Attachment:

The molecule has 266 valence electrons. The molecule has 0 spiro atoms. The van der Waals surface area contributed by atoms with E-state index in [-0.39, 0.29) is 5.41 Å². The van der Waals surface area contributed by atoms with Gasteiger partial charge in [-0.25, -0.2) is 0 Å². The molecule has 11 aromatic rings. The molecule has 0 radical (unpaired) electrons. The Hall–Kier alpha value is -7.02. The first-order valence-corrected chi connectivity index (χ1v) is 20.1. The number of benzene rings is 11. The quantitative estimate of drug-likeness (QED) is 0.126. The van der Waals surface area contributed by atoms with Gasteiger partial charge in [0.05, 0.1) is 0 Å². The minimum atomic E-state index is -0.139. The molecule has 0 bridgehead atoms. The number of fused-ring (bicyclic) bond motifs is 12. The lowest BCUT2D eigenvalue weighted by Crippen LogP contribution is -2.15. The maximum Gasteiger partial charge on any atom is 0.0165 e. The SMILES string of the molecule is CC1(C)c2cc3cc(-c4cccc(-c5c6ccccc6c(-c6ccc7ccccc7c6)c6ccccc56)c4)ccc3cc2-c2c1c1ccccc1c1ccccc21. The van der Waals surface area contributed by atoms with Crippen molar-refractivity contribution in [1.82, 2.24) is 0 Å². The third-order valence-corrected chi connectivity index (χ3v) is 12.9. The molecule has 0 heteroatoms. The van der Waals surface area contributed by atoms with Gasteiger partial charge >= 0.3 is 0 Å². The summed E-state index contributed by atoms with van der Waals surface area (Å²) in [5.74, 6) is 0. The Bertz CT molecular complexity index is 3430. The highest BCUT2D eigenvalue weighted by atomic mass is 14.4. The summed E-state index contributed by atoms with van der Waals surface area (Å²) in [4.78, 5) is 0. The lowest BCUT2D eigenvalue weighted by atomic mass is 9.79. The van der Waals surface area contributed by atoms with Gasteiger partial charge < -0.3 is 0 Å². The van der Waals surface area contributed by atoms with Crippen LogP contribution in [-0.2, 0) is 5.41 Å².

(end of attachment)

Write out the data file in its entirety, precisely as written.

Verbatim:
The molecule has 266 valence electrons. The molecule has 0 spiro atoms. The van der Waals surface area contributed by atoms with E-state index in [-0.39, 0.29) is 5.41 Å². The van der Waals surface area contributed by atoms with Gasteiger partial charge in [-0.25, -0.2) is 0 Å². The molecule has 11 aromatic rings. The molecule has 0 radical (unpaired) electrons. The Hall–Kier alpha value is -7.02. The first-order valence-corrected chi connectivity index (χ1v) is 20.1. The number of benzene rings is 11. The quantitative estimate of drug-likeness (QED) is 0.126. The van der Waals surface area contributed by atoms with Gasteiger partial charge in [0.05, 0.1) is 0 Å². The minimum atomic E-state index is -0.139. The molecule has 0 bridgehead atoms. The number of fused-ring (bicyclic) bond motifs is 12. The lowest BCUT2D eigenvalue weighted by Crippen LogP contribution is -2.15. The maximum Gasteiger partial charge on any atom is 0.0165 e. The SMILES string of the molecule is CC1(C)c2cc3cc(-c4cccc(-c5c6ccccc6c(-c6ccc7ccccc7c6)c6ccccc56)c4)ccc3cc2-c2c1c1ccccc1c1ccccc21. The van der Waals surface area contributed by atoms with Crippen molar-refractivity contribution in [1.82, 2.24) is 0 Å². The third-order valence-corrected chi connectivity index (χ3v) is 12.9. The molecule has 0 heteroatoms. The van der Waals surface area contributed by atoms with Gasteiger partial charge >= 0.3 is 0 Å². The summed E-state index contributed by atoms with van der Waals surface area (Å²) in [5.74, 6) is 0. The Bertz CT molecular complexity index is 3430. The highest BCUT2D eigenvalue weighted by atomic mass is 14.4. The summed E-state index contributed by atoms with van der Waals surface area (Å²) in [4.78, 5) is 0. The lowest BCUT2D eigenvalue weighted by atomic mass is 9.79. The van der Waals surface area contributed by atoms with Gasteiger partial charge < -0.3 is 0 Å². The van der Waals surface area contributed by atoms with Crippen LogP contribution in [-0.2, 0) is 5.41 Å².